Perm Tatars (Perm' tatarları), also known as the Ostyaks in Russian sources during 15th and early 17th century, live mainly in the Perm Krai and Sverdlovsk Oblast. The Ostyaks were in the sphere of influence of the Kazan Khanate as a separate ethno-political entity (Ostyak, or Kostyak land). One significant ethnic component of the Perm Tatars was the Nogai-Kipchak population of the Perm region. Also, Kazan Tatars and partly Mishars who moved from the Middle Volga region to the Perm Territory in 16th - early 17th centuries had an influence. Perm Tatars are divided into 4 subgroups: Mullinskaya, Kungurskaya, Tanypovskaya and Krasnoufimskaya.[65] In early 1900s their number was 52 700 thousand people. Like the Tatar majority, they practice Islam.[65]


A policy of Christianization of the Muslim Tatars was enacted by the Russian authorities, beginning in 1552, resulting in the emergence of Kryashens (keräşen / keräşennär), also known as "Christianized Tatars".[66]

Many Volga Tatars were forcibly Christianized by Ivan the Terrible during the 16th century, and continued to face forced baptisms and conversions under subsequent Russian rulers and Orthodox clergy up to the mid-eighteenth century.[67]

Kryahsen Tatars live in much of the Volga-Ural area. Today, they tend to be assimilated among the Russians and other Tatar groups.[68]

Some of the Kryashens speak the Kazan dialect, others Mishar dialect.[69] In 2010 census, 34,882 identified as Kryashens.[70]

Other groups[edit]

Teptyars (tiptär), Nagaibaks (nağaybäklär) and Astrakhan Tatars (Ästerxan tatarları) can also be included as Volga Tatars according to some.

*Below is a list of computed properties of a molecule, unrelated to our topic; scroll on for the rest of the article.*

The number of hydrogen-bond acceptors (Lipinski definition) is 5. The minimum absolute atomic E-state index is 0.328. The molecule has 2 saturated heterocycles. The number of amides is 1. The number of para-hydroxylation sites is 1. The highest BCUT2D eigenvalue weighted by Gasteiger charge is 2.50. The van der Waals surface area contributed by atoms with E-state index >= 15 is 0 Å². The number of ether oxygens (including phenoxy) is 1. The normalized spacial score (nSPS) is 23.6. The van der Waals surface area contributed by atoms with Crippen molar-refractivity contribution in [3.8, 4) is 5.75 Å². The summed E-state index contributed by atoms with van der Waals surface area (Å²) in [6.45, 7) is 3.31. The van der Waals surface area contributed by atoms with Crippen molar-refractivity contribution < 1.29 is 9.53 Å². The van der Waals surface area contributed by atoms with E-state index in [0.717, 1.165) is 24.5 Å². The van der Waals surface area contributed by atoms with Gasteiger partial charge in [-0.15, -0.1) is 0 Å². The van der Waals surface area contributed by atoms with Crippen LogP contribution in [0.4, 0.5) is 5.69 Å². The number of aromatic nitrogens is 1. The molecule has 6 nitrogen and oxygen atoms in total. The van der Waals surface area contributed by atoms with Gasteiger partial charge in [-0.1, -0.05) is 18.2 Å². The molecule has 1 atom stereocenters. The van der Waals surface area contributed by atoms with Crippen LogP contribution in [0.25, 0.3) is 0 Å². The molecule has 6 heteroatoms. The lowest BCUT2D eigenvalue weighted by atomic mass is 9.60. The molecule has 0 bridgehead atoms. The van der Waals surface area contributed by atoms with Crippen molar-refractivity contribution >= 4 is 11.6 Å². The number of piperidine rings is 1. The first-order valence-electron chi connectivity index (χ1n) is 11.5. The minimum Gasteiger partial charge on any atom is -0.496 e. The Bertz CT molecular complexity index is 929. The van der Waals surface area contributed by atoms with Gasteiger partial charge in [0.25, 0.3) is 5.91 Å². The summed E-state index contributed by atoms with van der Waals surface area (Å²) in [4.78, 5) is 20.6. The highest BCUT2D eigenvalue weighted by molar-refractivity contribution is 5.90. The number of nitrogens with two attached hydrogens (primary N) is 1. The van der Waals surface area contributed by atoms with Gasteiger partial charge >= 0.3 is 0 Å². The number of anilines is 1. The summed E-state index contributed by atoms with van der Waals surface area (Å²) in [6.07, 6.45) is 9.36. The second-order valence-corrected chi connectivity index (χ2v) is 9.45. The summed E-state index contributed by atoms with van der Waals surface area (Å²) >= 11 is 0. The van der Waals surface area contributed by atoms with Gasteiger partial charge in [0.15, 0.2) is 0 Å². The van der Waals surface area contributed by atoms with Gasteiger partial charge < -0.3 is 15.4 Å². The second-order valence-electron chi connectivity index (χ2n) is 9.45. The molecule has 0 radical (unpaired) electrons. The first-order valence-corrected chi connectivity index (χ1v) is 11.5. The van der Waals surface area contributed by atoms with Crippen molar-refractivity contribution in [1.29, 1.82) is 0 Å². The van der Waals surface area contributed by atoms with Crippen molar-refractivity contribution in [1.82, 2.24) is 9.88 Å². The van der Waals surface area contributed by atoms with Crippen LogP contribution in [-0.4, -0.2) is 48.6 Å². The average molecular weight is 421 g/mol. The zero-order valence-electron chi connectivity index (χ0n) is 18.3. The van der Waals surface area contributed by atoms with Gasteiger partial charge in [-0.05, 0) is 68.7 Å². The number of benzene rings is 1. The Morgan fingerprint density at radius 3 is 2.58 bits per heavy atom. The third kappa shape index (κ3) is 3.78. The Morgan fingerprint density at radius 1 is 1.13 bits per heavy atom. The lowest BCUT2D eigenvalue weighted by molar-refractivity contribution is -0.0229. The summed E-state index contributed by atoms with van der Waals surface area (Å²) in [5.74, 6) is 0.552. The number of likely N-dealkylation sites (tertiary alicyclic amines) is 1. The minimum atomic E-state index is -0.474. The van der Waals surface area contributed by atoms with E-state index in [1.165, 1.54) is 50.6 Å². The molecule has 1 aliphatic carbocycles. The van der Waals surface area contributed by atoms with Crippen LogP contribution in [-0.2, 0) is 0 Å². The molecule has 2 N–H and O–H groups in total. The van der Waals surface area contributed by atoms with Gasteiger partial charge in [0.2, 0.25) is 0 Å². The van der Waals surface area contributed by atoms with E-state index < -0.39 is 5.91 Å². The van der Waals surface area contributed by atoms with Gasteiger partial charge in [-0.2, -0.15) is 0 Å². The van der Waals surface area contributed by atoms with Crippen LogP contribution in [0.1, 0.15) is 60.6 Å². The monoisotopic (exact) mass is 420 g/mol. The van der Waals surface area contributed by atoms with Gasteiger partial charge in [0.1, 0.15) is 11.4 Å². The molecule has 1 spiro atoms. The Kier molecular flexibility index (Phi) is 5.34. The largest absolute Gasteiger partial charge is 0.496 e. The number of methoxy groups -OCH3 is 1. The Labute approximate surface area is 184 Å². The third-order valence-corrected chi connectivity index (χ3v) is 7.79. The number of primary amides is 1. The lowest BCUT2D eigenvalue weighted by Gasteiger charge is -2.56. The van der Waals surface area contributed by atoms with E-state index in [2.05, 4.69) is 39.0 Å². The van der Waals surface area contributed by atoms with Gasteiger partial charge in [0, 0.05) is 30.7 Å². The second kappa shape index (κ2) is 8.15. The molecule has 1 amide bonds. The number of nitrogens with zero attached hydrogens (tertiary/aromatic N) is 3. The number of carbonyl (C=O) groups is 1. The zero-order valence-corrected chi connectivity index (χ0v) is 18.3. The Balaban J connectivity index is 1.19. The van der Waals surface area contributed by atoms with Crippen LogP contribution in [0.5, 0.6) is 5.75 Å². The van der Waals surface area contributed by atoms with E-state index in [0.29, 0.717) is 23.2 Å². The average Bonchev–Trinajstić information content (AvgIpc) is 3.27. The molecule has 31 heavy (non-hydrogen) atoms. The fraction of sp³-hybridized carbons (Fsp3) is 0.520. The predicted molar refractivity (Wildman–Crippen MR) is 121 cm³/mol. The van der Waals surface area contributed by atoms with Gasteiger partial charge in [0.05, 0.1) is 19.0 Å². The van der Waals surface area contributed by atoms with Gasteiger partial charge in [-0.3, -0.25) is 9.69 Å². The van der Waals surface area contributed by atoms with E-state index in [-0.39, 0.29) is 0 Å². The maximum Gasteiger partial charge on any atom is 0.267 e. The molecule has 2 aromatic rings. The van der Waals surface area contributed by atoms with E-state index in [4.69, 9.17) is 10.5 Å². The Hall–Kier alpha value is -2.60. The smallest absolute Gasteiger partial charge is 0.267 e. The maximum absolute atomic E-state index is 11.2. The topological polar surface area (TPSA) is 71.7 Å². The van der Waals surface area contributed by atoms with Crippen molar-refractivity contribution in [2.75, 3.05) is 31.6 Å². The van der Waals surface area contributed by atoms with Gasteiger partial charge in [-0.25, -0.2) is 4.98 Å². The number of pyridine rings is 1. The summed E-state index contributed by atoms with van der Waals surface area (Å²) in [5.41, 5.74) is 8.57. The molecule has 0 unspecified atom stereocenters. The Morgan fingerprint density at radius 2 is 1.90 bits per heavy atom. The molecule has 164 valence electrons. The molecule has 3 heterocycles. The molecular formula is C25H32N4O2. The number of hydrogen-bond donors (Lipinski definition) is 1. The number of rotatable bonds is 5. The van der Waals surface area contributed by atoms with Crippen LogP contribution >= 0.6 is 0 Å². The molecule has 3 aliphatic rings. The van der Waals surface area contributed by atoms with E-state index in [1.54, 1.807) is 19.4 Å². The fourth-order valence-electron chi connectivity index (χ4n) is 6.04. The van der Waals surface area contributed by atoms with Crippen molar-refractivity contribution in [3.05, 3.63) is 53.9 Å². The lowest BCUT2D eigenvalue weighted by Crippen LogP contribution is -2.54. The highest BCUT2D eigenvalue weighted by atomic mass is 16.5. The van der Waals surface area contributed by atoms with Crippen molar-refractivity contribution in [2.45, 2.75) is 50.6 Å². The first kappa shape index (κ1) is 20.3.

Teptyars live in Perm Krai, the southeast part of Tatarstan, and northwestern Bashkortostan. Most of them speak the Kazan dialect of Tatar language, and some speak Bashkir. According to one theory, originally Teptyars formed a special peasant group, which, in addition to the Tatars, included Bashkirs, Chuvash, Maris, Udmurts and Mordvins. In 1790, the Teptyars were transferred to the ranks of the military service class, and the Teptyar Regiment was formed. During the Patriotic War of 1812, the 1st Teptyar Regiment under the command of Major Temirov took part in the fighting as part of a separate Cossack troops of Matvei Platov. To this day, there is controversy on whether they should be classified as either Tatars or Bashkirs. In early 1900s, their number was estimated to be 382 000.[71][72][73][74]

The Nagaibaks live in Chelyabinsk Oblast of Russia. They are Orthodox Christian and multiple researchers think they originated from Christianized Nogais of Nogai Khanate. Other theories exist however. They speak Nagaibak, a sub-dialect of the middle dialect of Tatar. A 2002 census recorded 9 600 Nagaibaks.[75][76][77][78]

Astarkhan Tatars are a regional ethnic group. In 1989, 71 700 Tatars lived in Astrakhan Oblast. They are separated into three subgroups: Jurtov and Kundrov Tatars, and the Karagash. One theory connects the Jurtov and Karagash to Nogai. Another proposes that Jurtov descend from Astarkhan Khanate. A considerable part of the Astrakhan Tatars are descendants of the Volga Tatars who moved to the area in the 18th and 19th centuries. As early as 1702, local Tatar vomen married Kazan Tatars. At the end of the 18th century, Volga and Ural Tatars began to move to the countryside, where they founded new villages or settled in the same villages with local Tatars. By the beginning of the 20th century, the settlers who mainly mixed with the Jurtov Tatars already made up more than a third of the local Tatar population.[79][80]

Tatar literature[edit]

Tatar writers Ğälimcan İbrahimov and Şähit Äxmädiyev in Yalta, 1928.